My father, Dr. George Blair Hutchinson Rose was born in Elora, Ontario on February 14, 1888. His father was a Methodist Minister, and had been Dean of the Presbytery at the University of Edinburgh, Scotland, when he received an offer to go to Toronto to be Pastor at the Bloor Street Methodist Church, which was due to open in the fall of 1887. He moved his wife and five children to Toronto in April of 1887 to watch the completion of his new church and be settled in, ready for the opening. It happened that there were strikes in those days too, and the men at the Stone Quarry which was supplying the granite for both Bloor Street church and the new T. Eaton Co. store also being built, were striking for higher wages so the opening of the church was delayed.
The Reverend Rose was asked to go to Elora, Ont., a small hamlet near Toronto to fill in for a Minister who was seriously ill. He did this and was residing there when my father was born. That same year, the Reverend Wm. Rose contracted typhoid fever and died leaving his young widow with six children - the oldest being eight, to raise on a minister's pension. The church does educate its legacy however. so all his six children were able to go to University for Normal school or in training so they suffered no hardships that way.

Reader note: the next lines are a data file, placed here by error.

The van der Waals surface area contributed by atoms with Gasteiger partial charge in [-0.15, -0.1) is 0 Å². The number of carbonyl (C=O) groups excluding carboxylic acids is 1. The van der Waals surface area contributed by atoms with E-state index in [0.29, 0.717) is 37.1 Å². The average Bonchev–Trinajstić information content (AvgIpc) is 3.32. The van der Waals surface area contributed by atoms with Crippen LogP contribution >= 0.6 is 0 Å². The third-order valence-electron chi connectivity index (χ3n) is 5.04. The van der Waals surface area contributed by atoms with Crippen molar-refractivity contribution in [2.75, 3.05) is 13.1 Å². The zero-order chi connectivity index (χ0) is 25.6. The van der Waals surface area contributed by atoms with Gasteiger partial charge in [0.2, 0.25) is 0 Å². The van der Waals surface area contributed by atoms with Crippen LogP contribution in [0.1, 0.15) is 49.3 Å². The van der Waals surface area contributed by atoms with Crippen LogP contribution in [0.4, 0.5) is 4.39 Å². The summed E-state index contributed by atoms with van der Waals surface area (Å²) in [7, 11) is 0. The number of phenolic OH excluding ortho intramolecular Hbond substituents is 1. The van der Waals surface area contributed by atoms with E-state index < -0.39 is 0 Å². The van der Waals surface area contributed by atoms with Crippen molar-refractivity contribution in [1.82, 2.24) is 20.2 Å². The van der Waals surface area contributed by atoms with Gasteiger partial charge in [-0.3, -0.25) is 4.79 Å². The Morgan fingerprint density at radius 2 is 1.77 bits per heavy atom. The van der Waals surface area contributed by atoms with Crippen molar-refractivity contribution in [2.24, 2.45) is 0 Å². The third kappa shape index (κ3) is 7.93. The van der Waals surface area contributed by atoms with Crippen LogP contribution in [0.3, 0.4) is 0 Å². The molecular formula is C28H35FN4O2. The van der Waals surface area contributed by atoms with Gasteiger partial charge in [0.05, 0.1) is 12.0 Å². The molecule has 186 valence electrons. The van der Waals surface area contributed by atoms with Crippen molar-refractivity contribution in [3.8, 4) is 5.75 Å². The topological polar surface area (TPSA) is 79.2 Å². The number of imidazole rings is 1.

When the youngest, Blair Rose, graduated from Toronto University in the spring of 1912, he was able to get a practice at a T. B. Sanatarium in the Muskoka Lakes area of Ontario where he also looked after the men of a nearby lumber camp.
While at Muskoka he saw an advertisement in the Toronto Paper for a young doctor to go as a Locum to a small mining town in Alberta, Diamond City. Dr. D'Arc the resident doctor there was taking a leave of absence to go to England and further his studies form six months. Dr. Rose was accepted as the locum and when Dr. D'Arc returned from England he found the neighboring town of Coalhurst was a reality and a new mine was opening there. He asked Dr. Rose to stay on as a partner which he gladly accepted. When the mine opened the miners wanted the doctor to be resident in their town so Dr. Rose moved to Coalhurst in 1914. He lived in a batch with Joe DeHart, the mine manager and Jake McLeod. Soon they were joined by another doctor as the load was too heavy for one man and Dr. Inkrote came to help out. Dr Rose remained in Coalhurst till 1918. During this time he had married one of the young ladies from a nearby ranch Alice Davis and they had two girls.
Dr. Rose went to Taber in 1918 from Coalhurst and from there to Hillcrest, Alberta in the Crowsnest Pass - another mining community. He remained in Hillcrest until 1939 when that mine closed down at which time he moved to Claresholm, Alberta to set up another practice. He remained in Claresholm until his death in 1963.
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